family, In My Opinion, inspiration, nature

IMO: Mothers & Daughters

Time repeats itself through the transference of one role to another. To experience wisdom has become the reward for growing older. Let me explain:

My daughter is thirty-three. When I spend time with her, there is an invisible mirror raised. Time places her on one side while I stand on the other. The younger version and older version of shared DNA stares at each other. Vanessa cannot see my side of the mirror. She does not know what it feels like to be fifty-eight, carrying the decades of experiences that molded me into what I am today.

Her sight is fuzzy; she cannot see my wisdom from arriving at this plateau where I stand, forged from my mistakes and accomplishments. All my dreams and disappointments. The anxiety of raising my children until now they have their own. The price paid is evident by my wrinkles and gray hair. Meanwhile, at thirty-three, she is blonde with a smooth complexion. Her body parts are firm and mobile. I miss that younger version of myself, but that’s a different story.

I’ve got the advantage. I confess it is a lot easier being fifty-eight than thirty-three.

When I was thirty-three, life was ahead of me. I wondered and planned and strived for my goals with a determination that they would come true. Now at fifty-eight, I am able to look back at my life and feel grateful I survived the dark holes and worrisome stress that causes one to smoke, drink too much, and cry rivers. It’s my daughter’s turn to wiggle through the angst of life; there’s not much I can do but…well, buy her some clothes.

When I was thirty-three, my mother occasionally took me clothes shopping at a local department’s store. I knew our trips were a way to bond. Just the two of us looking in the sales rack. I didn’t have much money because I was a single parent which means any extra money for clothes goes to the children.

That’s why she would buy me something to help out my limited wardrobe.

My heart ached for my mother today. Without thinking about it, I called up my daughter and asked if she’d accompany me to the local boutique in town. I bought her a few pieces of clothing to vamp up her limited wardrobe.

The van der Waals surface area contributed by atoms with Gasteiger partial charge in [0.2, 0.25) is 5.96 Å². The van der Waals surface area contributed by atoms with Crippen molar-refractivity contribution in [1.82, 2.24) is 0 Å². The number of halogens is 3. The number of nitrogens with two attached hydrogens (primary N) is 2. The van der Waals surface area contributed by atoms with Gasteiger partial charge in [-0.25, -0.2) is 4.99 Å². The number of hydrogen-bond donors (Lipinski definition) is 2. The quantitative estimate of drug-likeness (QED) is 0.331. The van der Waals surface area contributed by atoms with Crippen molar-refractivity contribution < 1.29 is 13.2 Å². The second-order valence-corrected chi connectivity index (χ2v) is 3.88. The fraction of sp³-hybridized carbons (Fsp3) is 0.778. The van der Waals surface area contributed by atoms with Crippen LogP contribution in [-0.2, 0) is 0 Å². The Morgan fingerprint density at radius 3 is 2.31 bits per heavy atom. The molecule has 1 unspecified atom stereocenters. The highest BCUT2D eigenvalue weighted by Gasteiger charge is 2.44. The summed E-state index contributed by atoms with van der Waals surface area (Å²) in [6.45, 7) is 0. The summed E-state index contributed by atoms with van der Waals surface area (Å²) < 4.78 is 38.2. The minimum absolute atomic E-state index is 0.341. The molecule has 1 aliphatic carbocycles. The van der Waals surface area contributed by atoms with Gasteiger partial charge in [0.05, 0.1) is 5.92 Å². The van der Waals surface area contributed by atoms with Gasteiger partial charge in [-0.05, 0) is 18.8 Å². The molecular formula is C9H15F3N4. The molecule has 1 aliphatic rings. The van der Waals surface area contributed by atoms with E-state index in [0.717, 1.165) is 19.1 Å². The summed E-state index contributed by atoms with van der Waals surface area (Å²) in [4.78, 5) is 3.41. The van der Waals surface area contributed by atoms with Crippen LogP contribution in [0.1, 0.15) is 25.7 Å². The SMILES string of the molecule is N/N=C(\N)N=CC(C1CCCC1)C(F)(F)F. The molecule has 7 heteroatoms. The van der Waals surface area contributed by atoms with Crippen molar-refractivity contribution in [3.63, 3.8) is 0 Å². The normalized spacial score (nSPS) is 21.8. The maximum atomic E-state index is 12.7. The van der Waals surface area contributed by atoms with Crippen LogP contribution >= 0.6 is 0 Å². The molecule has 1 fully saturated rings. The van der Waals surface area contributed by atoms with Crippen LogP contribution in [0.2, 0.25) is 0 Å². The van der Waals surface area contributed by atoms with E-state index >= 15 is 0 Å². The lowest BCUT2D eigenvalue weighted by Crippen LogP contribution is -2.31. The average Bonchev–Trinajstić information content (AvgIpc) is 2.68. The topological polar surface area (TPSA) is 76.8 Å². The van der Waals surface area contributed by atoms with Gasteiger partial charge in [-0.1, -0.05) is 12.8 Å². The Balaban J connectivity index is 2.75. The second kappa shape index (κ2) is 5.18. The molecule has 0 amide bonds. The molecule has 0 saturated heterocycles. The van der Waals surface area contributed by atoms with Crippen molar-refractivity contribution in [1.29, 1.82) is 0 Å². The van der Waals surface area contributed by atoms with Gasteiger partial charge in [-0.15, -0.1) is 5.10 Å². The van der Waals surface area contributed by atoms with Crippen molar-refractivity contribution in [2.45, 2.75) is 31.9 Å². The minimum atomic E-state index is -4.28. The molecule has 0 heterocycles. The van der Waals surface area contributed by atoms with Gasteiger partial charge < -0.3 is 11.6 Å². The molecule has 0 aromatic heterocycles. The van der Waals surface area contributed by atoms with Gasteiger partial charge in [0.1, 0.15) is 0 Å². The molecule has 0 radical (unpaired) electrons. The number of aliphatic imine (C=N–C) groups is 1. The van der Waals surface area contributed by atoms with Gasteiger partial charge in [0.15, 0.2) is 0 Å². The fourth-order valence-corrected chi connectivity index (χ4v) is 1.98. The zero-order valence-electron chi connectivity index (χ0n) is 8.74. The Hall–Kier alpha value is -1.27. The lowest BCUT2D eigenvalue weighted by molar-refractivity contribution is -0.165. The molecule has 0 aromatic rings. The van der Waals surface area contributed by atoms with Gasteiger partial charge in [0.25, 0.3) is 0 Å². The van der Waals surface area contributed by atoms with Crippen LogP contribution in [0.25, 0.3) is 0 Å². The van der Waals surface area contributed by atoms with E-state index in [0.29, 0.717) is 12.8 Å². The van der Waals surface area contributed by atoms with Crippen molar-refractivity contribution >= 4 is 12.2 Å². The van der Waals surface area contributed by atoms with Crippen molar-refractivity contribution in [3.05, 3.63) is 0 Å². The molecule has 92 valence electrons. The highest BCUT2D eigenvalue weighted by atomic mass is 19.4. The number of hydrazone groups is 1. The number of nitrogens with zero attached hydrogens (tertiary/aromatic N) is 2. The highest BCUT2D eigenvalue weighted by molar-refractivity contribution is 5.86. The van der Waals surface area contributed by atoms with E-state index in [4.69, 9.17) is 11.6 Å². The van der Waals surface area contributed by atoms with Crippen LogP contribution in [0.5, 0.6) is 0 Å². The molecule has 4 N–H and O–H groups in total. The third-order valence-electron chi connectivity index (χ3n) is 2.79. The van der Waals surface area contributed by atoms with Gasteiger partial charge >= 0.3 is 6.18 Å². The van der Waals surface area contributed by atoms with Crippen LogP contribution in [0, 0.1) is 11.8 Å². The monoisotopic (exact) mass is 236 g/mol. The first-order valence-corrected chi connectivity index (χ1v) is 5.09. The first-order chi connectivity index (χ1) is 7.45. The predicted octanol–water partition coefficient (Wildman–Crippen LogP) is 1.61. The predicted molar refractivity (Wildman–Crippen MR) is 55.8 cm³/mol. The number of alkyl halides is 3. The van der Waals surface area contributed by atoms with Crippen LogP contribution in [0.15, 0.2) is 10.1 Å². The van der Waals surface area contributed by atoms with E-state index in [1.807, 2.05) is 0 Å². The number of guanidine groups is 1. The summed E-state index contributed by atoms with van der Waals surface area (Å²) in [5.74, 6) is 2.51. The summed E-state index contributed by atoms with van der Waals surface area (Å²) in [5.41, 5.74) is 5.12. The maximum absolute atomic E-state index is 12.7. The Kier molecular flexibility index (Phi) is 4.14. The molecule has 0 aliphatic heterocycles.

In that moment, I was connected to Mom. I was myself. I was Vanessa at thirty-three, and we all swirled around as one person in the present.

I like being fifty-eight.

What will I feel like in twenty-five years at eighty-three? I don’t have the perspective yet.

family, Five Shots of..., five shots...., flowers, In My Opinion, inspiration, love, photography

IMO: “Remember the good things.”

Carry the bag of potting soil from the trunk to the patio.

Stir the fish water and compost in with the soil.

Gingerly set the bulb, flower, and bush into its spot.

Now, sit there. And watch it grow.

My mother followed this routine continuously for sixty years.

I confess, I never got it. It seemed like a boring way to spend the day.

Talking to her little friends.

The birds, the butterflies, and the hummingbirds her favorite neighbors.

Her dog by her feet.

Her husband puttering in the garden.

Nothing was professionally done. Nothing was perfect.

It’s been ten months since her passing.

Today, I realized my efforts to create a beautiful patio,

All the toiling and the stiffness earned was for her.

Now, I make a point to sit on the patio.

I sit and watch the plants grow.

It is not boring at all.

2020s, Colorado, family, In My Opinion, inspiration, love, nature, photography

IMO: Looking for Mom

Mom would frown and shake her head. “Good, God, stop crying. I wasn’t a saint, you know.”

Grief is a heavy activity. Doing one’s best not to cry is hard to do. Talking about it is exhausting. The permanence of her departure is a rock that’s heavy to carry. Just when a few days go by when I am not overcome with emotion, I start to relax. Then, boom! Triggers abound, and I am weeping in the car before heading into the grocers, or I am about to enter a room full of people. On goes the smile and I am ready to explain the puffy eyes and red nose as the result of a bad attack of allergies. 

Last week before the students and staff arrived, I walked down the wide, dark hallway of the school searching for hot water for my cup of tea. Out of nowhere, Mom’s face appeared sharply in front of me. Was I hallucinating? I was back at her side, patting her hand while she breathed heavily. I looked at her and her eye opened and stared at me. It was freaky to see her staring eye. Did she know it was me? I talked to her anyway, hoping she could hear. “Jenny washed you, Mom. You’re clean. You won! You are here in your home and we love you. We’ll be okay.” And just like that, she faded away and her eye turned to stone. In the dark hallway, I burst into tears and rushed back to my classroom muttering, “It’s going to be one of those days.”

Well, of course, none of us are okay, but we’ll adapt. I take comfort in knowing she’s in a better place. I believe that.

I don’t know about you, but when I’m overwhelmed, I always want to run away from home. So Jim and I did. I know God’s in nature as well as the church, and the colors and smells of nature is a place I go to connect and regroup. At Vallecito Lake, I saw Mom in what she loved about nature. 

The 15th was her birthday. I was glad to share the fall day with Mom surrounded by the beauty of Colorado. My gift to her was not crying. I felt lighter. I didn’t feel pain. She would have approved.